Although Reverence for the Dalai Lama Appears to Be Near-Universal, This Is Not to Say

Although Reverence for the Dalai Lama Appears to Be Near-Universal, This Is Not to Say

/ The Dalai Lama placed a new emphasis on seeking contacts in the West in order to rally support against weakening of Tibetan culture and religion. Late in the year, serious riots broke out in Lhasa in support of independence, followed by other outbreaks over the next few years. The Chinese responded with increased security measures, including crackdowns on monasteries. Martial law was declared for a time. Discussion with the Dalai Lama’s representatives halted. This trend has continued since then...

Although reverence for the Dalai Lama appears to be near-universal, this is not to say that Tibetan politics are without fault lines. Factions, regional and sectarian loyalties, differences between religious and civil authorities, arguments between modernizers and conservatives, and other splits have plagued the Tibetan polity, among Tibetans inside and outside Tibet, throughout this century...”

(2) The U.S. role “What is U.S. policy toward Tibet? The United States considers the Tibet Autonomous Region or TAR (Tibet) as part of the People’s Republic of China...

The United States has urged China to respect Tibet’s unique religious, linguistic and cultural traditions, and the human rights of Tibetans as it formulated its policies for Tibet. The United States encourages China and the Dalai Lama to hold serious discussion aimed at resolution of differences at an early date, without preconditions. We have consistently asserted that any question surrounding Tibet and its relationship to Chinese authorities in Beijing should be resolved by direct dialogue between the Tibetans, in particular the Dalai Lama, and the Chinese.

The United States stands for the protection of human rights throughout the world, and the human rights issue remains a key element of our bilateral relationship with China...

/ The United States provides humanitarian assistance to Tibetan refugees in India and also contributes to the U.N. High Commissioner for Refugees to assist Tibetans transiting Nepal...

As part of the Immigration Act of 1990, 1,000 ‘displaced Tibetans,’ were given special immigrantvisas, and have since resettled throughout the United States...

(3) Conclusion ...[T]reatment of Tibetans by the Chinese government in the 48 years since the founding of the People’s Republic of China has been harsh, inconsistent with international human rights norms, and unacceptable...

[W]hat we hear so often from Chinese leaders is that, after a century of humiliation at the hands of Western powers, China demands above all respect. Chinese leaders will find that a different, more enlightened policy toward Tibet would be a long step toward enhancing the respect they have earned from the economic transformation of their country.”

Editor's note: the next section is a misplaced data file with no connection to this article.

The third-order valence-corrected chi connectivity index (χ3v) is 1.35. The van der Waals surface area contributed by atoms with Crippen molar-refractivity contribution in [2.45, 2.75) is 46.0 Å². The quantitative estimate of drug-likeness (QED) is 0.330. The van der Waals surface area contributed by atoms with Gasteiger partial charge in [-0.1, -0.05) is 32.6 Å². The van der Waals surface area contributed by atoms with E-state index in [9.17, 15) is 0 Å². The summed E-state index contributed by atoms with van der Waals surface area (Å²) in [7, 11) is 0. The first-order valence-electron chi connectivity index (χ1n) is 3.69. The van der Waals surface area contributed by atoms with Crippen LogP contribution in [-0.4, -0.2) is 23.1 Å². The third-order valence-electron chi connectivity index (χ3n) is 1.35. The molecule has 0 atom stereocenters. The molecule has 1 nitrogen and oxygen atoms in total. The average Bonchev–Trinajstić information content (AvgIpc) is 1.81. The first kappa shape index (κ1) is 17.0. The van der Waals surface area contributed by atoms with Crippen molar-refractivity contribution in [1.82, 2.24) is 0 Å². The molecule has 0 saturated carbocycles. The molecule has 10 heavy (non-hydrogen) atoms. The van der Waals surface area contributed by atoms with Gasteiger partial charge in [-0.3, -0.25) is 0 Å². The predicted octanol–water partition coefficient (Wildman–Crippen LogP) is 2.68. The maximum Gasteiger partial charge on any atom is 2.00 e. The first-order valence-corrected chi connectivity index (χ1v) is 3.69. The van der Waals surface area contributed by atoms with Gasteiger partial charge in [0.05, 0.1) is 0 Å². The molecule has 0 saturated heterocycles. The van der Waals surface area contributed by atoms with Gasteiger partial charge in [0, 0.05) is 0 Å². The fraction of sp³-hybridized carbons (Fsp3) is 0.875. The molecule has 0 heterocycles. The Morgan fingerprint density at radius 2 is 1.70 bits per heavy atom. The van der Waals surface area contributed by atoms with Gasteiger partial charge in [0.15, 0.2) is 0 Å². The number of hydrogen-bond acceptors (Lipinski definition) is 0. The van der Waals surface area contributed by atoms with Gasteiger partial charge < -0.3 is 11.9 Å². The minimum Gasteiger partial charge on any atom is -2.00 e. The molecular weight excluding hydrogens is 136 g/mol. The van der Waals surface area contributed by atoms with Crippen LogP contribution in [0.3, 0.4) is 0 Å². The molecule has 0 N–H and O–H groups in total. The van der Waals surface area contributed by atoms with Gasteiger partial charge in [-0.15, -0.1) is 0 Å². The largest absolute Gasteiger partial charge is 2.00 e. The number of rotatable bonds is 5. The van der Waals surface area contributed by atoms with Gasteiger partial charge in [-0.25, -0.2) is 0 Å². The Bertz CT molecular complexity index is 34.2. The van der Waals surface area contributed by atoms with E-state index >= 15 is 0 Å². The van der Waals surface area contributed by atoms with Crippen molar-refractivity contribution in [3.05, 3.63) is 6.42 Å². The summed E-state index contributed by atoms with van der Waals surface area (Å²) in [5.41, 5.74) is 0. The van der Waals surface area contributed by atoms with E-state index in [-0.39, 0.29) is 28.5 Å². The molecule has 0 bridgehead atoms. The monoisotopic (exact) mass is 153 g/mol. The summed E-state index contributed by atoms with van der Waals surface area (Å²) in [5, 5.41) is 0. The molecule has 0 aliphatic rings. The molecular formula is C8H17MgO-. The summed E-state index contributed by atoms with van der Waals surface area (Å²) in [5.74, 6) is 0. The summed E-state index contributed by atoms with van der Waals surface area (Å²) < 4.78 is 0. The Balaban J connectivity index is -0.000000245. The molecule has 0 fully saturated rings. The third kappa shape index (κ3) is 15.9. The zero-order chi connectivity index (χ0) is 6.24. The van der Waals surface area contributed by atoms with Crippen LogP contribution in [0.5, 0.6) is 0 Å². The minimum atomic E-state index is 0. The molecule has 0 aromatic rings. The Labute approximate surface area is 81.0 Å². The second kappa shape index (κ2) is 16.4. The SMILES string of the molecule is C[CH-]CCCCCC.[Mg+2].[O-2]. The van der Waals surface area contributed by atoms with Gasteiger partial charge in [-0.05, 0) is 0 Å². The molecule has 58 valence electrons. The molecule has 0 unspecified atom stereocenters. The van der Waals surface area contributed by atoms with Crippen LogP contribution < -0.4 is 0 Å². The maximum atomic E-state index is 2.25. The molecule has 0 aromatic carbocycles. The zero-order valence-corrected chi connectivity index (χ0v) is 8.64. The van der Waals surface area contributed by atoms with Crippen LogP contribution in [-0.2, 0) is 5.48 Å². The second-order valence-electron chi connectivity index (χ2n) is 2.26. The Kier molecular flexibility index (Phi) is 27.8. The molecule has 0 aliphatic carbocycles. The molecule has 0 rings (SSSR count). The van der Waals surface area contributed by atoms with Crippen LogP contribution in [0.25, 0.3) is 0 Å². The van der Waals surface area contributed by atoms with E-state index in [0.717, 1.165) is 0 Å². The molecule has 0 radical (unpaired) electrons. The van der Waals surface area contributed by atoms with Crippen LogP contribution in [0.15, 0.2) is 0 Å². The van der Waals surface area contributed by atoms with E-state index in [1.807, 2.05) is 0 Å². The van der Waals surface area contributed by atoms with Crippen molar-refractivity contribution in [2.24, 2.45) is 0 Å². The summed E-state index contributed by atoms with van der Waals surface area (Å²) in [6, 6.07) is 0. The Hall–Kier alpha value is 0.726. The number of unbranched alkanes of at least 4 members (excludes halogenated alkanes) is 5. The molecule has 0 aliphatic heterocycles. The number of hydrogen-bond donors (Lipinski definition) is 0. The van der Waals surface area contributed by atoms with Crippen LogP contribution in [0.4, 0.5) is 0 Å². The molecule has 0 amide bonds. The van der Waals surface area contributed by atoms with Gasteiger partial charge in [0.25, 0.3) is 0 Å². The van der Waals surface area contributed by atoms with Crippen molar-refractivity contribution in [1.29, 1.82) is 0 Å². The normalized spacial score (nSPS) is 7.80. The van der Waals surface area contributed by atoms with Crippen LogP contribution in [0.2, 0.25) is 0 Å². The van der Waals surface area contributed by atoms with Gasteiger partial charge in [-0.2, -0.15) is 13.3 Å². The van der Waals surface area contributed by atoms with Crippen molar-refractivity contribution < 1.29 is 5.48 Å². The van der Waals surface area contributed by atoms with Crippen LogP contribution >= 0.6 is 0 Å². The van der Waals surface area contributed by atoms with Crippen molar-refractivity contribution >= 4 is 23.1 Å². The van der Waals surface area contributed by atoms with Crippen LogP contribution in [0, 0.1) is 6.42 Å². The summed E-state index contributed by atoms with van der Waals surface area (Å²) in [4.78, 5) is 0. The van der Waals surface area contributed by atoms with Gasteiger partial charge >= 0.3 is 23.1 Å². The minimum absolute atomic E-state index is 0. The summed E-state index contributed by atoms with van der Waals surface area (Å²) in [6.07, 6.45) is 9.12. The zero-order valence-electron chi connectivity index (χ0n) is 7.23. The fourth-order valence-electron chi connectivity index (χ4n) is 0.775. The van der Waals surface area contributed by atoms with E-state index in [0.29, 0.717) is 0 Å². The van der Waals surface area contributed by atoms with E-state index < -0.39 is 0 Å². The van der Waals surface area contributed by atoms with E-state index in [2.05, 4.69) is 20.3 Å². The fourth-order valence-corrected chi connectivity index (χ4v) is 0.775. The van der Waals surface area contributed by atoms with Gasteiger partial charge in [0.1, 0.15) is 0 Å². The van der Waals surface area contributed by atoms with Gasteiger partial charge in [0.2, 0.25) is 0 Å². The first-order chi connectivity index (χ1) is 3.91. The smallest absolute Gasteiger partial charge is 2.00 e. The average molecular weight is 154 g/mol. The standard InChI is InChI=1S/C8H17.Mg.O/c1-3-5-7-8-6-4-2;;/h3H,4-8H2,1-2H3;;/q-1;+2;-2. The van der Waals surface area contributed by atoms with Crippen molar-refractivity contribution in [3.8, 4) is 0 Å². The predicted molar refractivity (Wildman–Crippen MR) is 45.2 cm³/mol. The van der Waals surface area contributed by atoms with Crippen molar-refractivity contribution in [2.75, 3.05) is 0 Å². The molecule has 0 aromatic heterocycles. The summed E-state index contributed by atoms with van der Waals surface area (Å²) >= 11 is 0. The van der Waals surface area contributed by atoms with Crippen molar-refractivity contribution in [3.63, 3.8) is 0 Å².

d. Hong Kong The fact sheet released by the Bureau of East Asian and Pacific Affairs, U.S. Department of State, 20 Jun 1997, relates, in part, the following concerning China’s commitments to Hong Kong.

(1) Policy China and the United Kingdom negotiated the reversion of Hong Kong to China. China has made specific--”one country, two systems”--pledges about Hong Kong’s future. The United States is watching the reversion closely and actively support open, accountable, and democratic institutions in Hong Kong.

(2) Welcomed developments Chief Secretary Anson Chan, a highly respected pro-democracy civil servant, will remain in her position. Hong Kong will maintain its own currency, linked to the U.S. dollar. China has approved Hong Kong’s continued participation in international organizations and extension of most multi-lateral agreements currently applied.

(3) Concerns expressed China will not recognize 1995 Legislative Council elections and will organize a provisional legislature. Restriction in the Bill of Rights Ordinance, right to demonstrate and political party activities fuel concern about civil liberties and individual freedoms. /

5. Holidays/Observances (The following material, adapted from Holidays, Festivals and Celebrations of the World Dictionary, compiled by Sue Thompson and Barbara Carlson, (Detroit: Omnigraphics, 1994), is instructive.

a. Airing the Classics (sixth day of sixth lunar month)

  • Day Buddhist monasteries inspect their library collections
  • Remembrance of an ancient day when a boat carrying Buddhist scriptures, coming from India, was upset. Books then were set out to dry.

b. Confucius’ Birthday (28 Sep)

  • Remembrance of birth of Confucius. In some areas, all teachers are honored.

c. Feast of Excited Insects (circa 5 Mar)